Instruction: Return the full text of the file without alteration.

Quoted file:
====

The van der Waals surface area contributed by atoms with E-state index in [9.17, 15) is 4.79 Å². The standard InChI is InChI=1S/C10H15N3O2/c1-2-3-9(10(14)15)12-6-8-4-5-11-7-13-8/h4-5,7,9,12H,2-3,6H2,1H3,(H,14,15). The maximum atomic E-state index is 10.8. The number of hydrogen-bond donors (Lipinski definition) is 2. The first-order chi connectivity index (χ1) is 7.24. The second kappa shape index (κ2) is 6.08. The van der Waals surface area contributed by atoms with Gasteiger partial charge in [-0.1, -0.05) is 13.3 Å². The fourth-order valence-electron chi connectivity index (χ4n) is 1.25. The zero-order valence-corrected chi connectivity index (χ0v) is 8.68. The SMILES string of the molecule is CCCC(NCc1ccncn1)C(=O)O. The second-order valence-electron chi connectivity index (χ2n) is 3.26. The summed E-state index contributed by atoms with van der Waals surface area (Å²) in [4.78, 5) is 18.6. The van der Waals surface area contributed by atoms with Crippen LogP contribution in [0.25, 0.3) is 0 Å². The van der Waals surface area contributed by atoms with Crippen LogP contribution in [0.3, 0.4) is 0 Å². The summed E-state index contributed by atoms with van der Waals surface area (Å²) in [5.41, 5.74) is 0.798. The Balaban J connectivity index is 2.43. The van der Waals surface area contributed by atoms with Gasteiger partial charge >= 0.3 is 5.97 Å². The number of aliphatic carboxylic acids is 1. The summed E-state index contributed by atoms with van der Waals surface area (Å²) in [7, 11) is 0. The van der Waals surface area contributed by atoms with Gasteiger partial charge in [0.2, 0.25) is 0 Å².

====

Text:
The van der Waals surface area contributed by atoms with E-state index in [9.17, 15) is 4.79 Å². The standard InChI is InChI=1S/C10H15N3O2/c1-2-3-9(10(14)15)12-6-8-4-5-11-7-13-8/h4-5,7,9,12H,2-3,6H2,1H3,(H,14,15). The maximum atomic E-state index is 10.8. The number of hydrogen-bond donors (Lipinski definition) is 2. The first-order chi connectivity index (χ1) is 7.24. The second kappa shape index (κ2) is 6.08. The van der Waals surface area contributed by atoms with Gasteiger partial charge in [-0.1, -0.05) is 13.3 Å². The fourth-order valence-electron chi connectivity index (χ4n) is 1.25. The zero-order valence-corrected chi connectivity index (χ0v) is 8.68. The SMILES string of the molecule is CCCC(NCc1ccncn1)C(=O)O. The second-order valence-electron chi connectivity index (χ2n) is 3.26. The summed E-state index contributed by atoms with van der Waals surface area (Å²) in [4.78, 5) is 18.6. The van der Waals surface area contributed by atoms with Crippen LogP contribution in [0.25, 0.3) is 0 Å². The van der Waals surface area contributed by atoms with Crippen LogP contribution in [0.3, 0.4) is 0 Å². The summed E-state index contributed by atoms with van der Waals surface area (Å²) in [5.41, 5.74) is 0.798. The Balaban J connectivity index is 2.43. The van der Waals surface area contributed by atoms with Gasteiger partial charge >= 0.3 is 5.97 Å². The number of aliphatic carboxylic acids is 1. The summed E-state index contributed by atoms with van der Waals surface area (Å²) in [7, 11) is 0. The van der Waals surface area contributed by atoms with Gasteiger partial charge in [0.2, 0.25) is 0 Å².